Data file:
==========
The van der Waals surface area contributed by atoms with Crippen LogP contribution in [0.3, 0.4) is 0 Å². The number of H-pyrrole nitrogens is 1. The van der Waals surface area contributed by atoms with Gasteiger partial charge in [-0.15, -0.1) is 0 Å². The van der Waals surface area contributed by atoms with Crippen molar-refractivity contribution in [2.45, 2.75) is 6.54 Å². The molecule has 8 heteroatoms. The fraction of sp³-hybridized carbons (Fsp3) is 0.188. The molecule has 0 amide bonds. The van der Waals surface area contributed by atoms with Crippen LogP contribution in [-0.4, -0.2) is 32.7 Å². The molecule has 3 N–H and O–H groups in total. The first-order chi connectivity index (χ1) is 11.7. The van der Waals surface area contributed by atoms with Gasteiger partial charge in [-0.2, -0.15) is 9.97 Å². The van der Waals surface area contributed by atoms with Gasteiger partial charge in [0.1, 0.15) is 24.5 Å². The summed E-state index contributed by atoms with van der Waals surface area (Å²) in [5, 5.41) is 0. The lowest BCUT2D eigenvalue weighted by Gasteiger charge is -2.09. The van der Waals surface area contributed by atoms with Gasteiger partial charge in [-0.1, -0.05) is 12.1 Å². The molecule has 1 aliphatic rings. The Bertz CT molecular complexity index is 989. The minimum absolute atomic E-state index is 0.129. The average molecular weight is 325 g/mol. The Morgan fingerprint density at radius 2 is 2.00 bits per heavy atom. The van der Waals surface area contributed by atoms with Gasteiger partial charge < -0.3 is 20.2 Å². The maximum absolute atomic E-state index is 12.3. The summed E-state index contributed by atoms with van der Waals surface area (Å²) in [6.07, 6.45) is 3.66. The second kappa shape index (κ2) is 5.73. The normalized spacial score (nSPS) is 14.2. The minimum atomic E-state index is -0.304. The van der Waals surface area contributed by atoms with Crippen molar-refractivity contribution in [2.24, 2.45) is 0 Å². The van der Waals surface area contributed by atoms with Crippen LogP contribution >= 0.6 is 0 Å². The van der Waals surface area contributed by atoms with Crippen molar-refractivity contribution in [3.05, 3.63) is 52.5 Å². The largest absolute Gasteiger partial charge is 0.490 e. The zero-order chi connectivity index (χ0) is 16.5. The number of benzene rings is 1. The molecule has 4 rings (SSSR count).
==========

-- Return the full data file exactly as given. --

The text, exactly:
The van der Waals surface area contributed by atoms with Crippen LogP contribution in [0.3, 0.4) is 0 Å². The number of H-pyrrole nitrogens is 1. The van der Waals surface area contributed by atoms with Gasteiger partial charge in [-0.15, -0.1) is 0 Å². The van der Waals surface area contributed by atoms with Crippen molar-refractivity contribution in [2.45, 2.75) is 6.54 Å². The molecule has 8 heteroatoms. The fraction of sp³-hybridized carbons (Fsp3) is 0.188. The molecule has 0 amide bonds. The van der Waals surface area contributed by atoms with Crippen LogP contribution in [-0.4, -0.2) is 32.7 Å². The molecule has 3 N–H and O–H groups in total. The first-order chi connectivity index (χ1) is 11.7. The van der Waals surface area contributed by atoms with Gasteiger partial charge in [-0.2, -0.15) is 9.97 Å². The van der Waals surface area contributed by atoms with Gasteiger partial charge in [0.1, 0.15) is 24.5 Å². The summed E-state index contributed by atoms with van der Waals surface area (Å²) in [5, 5.41) is 0. The lowest BCUT2D eigenvalue weighted by Gasteiger charge is -2.09. The van der Waals surface area contributed by atoms with Gasteiger partial charge in [-0.1, -0.05) is 12.1 Å². The molecule has 1 aliphatic rings. The Bertz CT molecular complexity index is 989. The minimum absolute atomic E-state index is 0.129. The average molecular weight is 325 g/mol. The Morgan fingerprint density at radius 2 is 2.00 bits per heavy atom. The van der Waals surface area contributed by atoms with Gasteiger partial charge < -0.3 is 20.2 Å². The maximum absolute atomic E-state index is 12.3. The summed E-state index contributed by atoms with van der Waals surface area (Å²) in [6.07, 6.45) is 3.66. The second kappa shape index (κ2) is 5.73. The normalized spacial score (nSPS) is 14.2. The minimum atomic E-state index is -0.304. The van der Waals surface area contributed by atoms with Crippen molar-refractivity contribution in [2.24, 2.45) is 0 Å². The van der Waals surface area contributed by atoms with Crippen LogP contribution >= 0.6 is 0 Å². The van der Waals surface area contributed by atoms with Crippen molar-refractivity contribution in [3.05, 3.63) is 52.5 Å². The largest absolute Gasteiger partial charge is 0.490 e. The zero-order chi connectivity index (χ0) is 16.5. The number of benzene rings is 1. The molecule has 4 rings (SSSR count).